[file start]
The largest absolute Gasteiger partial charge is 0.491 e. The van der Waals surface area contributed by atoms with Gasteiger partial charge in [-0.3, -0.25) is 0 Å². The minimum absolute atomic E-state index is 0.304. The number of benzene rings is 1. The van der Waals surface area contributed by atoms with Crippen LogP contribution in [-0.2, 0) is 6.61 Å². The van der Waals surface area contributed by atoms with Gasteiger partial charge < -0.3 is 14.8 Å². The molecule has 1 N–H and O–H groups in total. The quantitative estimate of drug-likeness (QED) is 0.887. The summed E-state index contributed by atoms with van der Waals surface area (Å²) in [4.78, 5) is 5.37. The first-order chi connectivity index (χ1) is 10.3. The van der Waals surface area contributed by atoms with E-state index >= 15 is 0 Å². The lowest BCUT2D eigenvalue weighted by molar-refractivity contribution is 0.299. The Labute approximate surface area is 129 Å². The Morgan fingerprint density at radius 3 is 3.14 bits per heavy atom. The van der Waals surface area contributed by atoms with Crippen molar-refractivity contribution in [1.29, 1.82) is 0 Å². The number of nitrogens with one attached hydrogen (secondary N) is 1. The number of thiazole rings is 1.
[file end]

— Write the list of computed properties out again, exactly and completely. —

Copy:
The largest absolute Gasteiger partial charge is 0.491 e. The van der Waals surface area contributed by atoms with Gasteiger partial charge in [-0.3, -0.25) is 0 Å². The minimum absolute atomic E-state index is 0.304. The number of benzene rings is 1. The van der Waals surface area contributed by atoms with Crippen LogP contribution in [-0.2, 0) is 6.61 Å². The van der Waals surface area contributed by atoms with Gasteiger partial charge < -0.3 is 14.8 Å². The molecule has 1 N–H and O–H groups in total. The quantitative estimate of drug-likeness (QED) is 0.887. The summed E-state index contributed by atoms with van der Waals surface area (Å²) in [4.78, 5) is 5.37. The first-order chi connectivity index (χ1) is 10.3. The van der Waals surface area contributed by atoms with E-state index >= 15 is 0 Å². The lowest BCUT2D eigenvalue weighted by molar-refractivity contribution is 0.299. The Labute approximate surface area is 129 Å². The Morgan fingerprint density at radius 3 is 3.14 bits per heavy atom. The van der Waals surface area contributed by atoms with Crippen molar-refractivity contribution in [1.29, 1.82) is 0 Å². The number of nitrogens with one attached hydrogen (secondary N) is 1. The number of thiazole rings is 1.